McDonald’s Corporation and Hormel both recently announced that they will phase out the use of sow gestation stalls in favor of more humane treatment of pigs that become our food.
A gestation create is a 2 x 7 crate in which a pig lives its entire live, virtually immobalized and unable to even turn around. impregnated over and over and over. A recent undercover investigation by The Humane Society of the United States (HSUS) offered an inside look Seaboard Foods and Prestage Farms; Seaboard is the nation’s third-largest pork producer, and a supplier to Walmart. Prestage is the nation’s fifth-largest pork producer.
In addition to the extreme confinement endured by animals at both facilities, the investigations found workers cutting piglets’ testicles and tails off with no painkiller, injured piglets with their legs duct-taped to their bodies, gestation crates overflowing with feces and urine, and employees hitting pigs’ genitals to force them to move from one crate to another.
Because the abuse documented at the Seaboard facility is in stark contrast to statements on the company’s website about animal care – which read, in part, “daily animal handling plant audits and employee training ensure proper animal treatment” – The HSUS filed legal complaints against the company with the SEC and FTC urging the agencies to require that Seaboard stop misleading its shareholders and the public.
I’ve talked to people recently who don’t have a problem with gestation crates – for pigs or for commercial dog breeding. I suspect, however, that those people don’t actually know what a gestation crate is or how the pig (or dog) is treated. After watching the video above, if those people still want to argue gestation crates are humane, that’s fine. They’re entitled to their opinions. As long as they really understand what they’re arguing for.
In America, we’ve become distanced from our food. For most of us, when you think “bacon” you think of the wrapped package in the grocery refrigerator section. We don’t think about the pig that was actually killed – How was it raised? What did it eat? How was it killed? How does that affect the quality of life for the animal? And how does that affect the quality of the food I’m about to put into my mouth?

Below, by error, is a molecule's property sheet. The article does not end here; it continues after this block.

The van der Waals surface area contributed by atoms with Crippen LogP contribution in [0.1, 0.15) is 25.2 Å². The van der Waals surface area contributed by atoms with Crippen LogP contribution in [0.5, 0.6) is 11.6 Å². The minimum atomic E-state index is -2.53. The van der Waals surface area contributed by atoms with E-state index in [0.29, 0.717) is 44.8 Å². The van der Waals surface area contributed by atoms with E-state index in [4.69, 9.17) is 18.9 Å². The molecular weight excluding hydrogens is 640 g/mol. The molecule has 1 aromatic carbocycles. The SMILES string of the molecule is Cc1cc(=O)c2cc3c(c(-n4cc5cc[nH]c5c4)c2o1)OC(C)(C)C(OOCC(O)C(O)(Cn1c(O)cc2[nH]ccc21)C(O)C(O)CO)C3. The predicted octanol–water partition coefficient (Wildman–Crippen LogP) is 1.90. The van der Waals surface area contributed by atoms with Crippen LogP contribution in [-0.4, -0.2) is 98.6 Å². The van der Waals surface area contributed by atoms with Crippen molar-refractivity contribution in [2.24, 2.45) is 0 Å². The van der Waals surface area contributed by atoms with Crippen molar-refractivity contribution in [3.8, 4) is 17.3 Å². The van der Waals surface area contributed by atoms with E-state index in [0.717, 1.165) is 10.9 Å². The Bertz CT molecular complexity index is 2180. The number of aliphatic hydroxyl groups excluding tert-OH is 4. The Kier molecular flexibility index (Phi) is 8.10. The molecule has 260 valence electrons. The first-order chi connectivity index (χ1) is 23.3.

We are what we eat – and we are what what we eat, eats. Just because I’m a consumer in a free country, does that mean I shouldn’t consider the moral implications of the animals I eat? That I shouldn’t say “no” to something I might want because having it causes pain and suffering to an animal? And shouldn’t I be concerned about the health of the animals I eat, and how their health affects my health? What role does my religious faith play in how I treat the animals I eat?
It’s not a coincidence that as Americans have become larger and larger consumers of factory farmed meats that we’ve also seen a rise in health problems like cancer, heart disease and diabetes.
If you’re interested in learning more about animals and food, consider checking out Michael Pollen’s thoughtful and well-balanced book, “The Omnivore’s Dilemma: A Natural History of Four Meals” or watching the documentary, “Food, Inc.”
I’m not advocating for vegetarianism; I eat meat. But being more aware of what we eat can lead to a healthier lifestyle for us – and our animal friends.